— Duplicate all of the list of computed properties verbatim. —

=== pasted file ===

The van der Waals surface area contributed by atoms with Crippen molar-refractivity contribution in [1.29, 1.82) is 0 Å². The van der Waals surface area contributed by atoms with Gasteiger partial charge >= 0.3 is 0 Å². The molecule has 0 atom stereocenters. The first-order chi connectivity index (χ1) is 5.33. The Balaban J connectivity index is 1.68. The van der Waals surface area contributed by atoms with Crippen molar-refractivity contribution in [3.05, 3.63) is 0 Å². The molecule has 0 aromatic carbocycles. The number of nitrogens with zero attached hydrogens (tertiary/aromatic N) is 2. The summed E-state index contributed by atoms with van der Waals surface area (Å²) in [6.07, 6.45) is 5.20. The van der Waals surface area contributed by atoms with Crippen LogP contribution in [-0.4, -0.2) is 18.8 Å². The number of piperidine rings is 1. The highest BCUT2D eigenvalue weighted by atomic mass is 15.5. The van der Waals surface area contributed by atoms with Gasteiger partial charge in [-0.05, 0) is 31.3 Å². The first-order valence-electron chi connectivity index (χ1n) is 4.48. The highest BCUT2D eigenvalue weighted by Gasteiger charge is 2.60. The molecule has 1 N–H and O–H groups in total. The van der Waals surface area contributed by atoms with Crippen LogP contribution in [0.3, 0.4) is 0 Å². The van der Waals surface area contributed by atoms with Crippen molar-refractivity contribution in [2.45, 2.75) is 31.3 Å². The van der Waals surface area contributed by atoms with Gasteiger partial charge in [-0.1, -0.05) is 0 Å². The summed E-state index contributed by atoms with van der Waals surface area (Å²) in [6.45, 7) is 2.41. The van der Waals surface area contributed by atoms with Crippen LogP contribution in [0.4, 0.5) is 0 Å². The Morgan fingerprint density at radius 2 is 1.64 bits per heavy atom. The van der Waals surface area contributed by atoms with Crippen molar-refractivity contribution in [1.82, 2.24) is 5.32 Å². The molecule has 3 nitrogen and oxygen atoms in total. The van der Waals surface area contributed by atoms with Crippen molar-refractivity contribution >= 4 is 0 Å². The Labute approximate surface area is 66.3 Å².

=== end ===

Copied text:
The van der Waals surface area contributed by atoms with Crippen molar-refractivity contribution in [1.29, 1.82) is 0 Å². The van der Waals surface area contributed by atoms with Gasteiger partial charge >= 0.3 is 0 Å². The molecule has 0 atom stereocenters. The first-order chi connectivity index (χ1) is 5.33. The Balaban J connectivity index is 1.68. The van der Waals surface area contributed by atoms with Crippen molar-refractivity contribution in [3.05, 3.63) is 0 Å². The molecule has 0 aromatic carbocycles. The number of nitrogens with zero attached hydrogens (tertiary/aromatic N) is 2. The summed E-state index contributed by atoms with van der Waals surface area (Å²) in [6.07, 6.45) is 5.20. The van der Waals surface area contributed by atoms with Crippen LogP contribution in [-0.4, -0.2) is 18.8 Å². The number of piperidine rings is 1. The highest BCUT2D eigenvalue weighted by atomic mass is 15.5. The van der Waals surface area contributed by atoms with Gasteiger partial charge in [-0.05, 0) is 31.3 Å². The first-order valence-electron chi connectivity index (χ1n) is 4.48. The highest BCUT2D eigenvalue weighted by Gasteiger charge is 2.60. The molecule has 1 N–H and O–H groups in total. The van der Waals surface area contributed by atoms with Crippen LogP contribution in [0.3, 0.4) is 0 Å². The van der Waals surface area contributed by atoms with Crippen molar-refractivity contribution in [2.45, 2.75) is 31.3 Å². The van der Waals surface area contributed by atoms with Gasteiger partial charge in [-0.1, -0.05) is 0 Å². The summed E-state index contributed by atoms with van der Waals surface area (Å²) in [6.45, 7) is 2.41. The van der Waals surface area contributed by atoms with Crippen LogP contribution in [0.4, 0.5) is 0 Å². The Morgan fingerprint density at radius 2 is 1.64 bits per heavy atom. The van der Waals surface area contributed by atoms with Crippen molar-refractivity contribution in [1.82, 2.24) is 5.32 Å². The molecule has 3 nitrogen and oxygen atoms in total. The van der Waals surface area contributed by atoms with Crippen molar-refractivity contribution >= 4 is 0 Å². The Labute approximate surface area is 66.3 Å².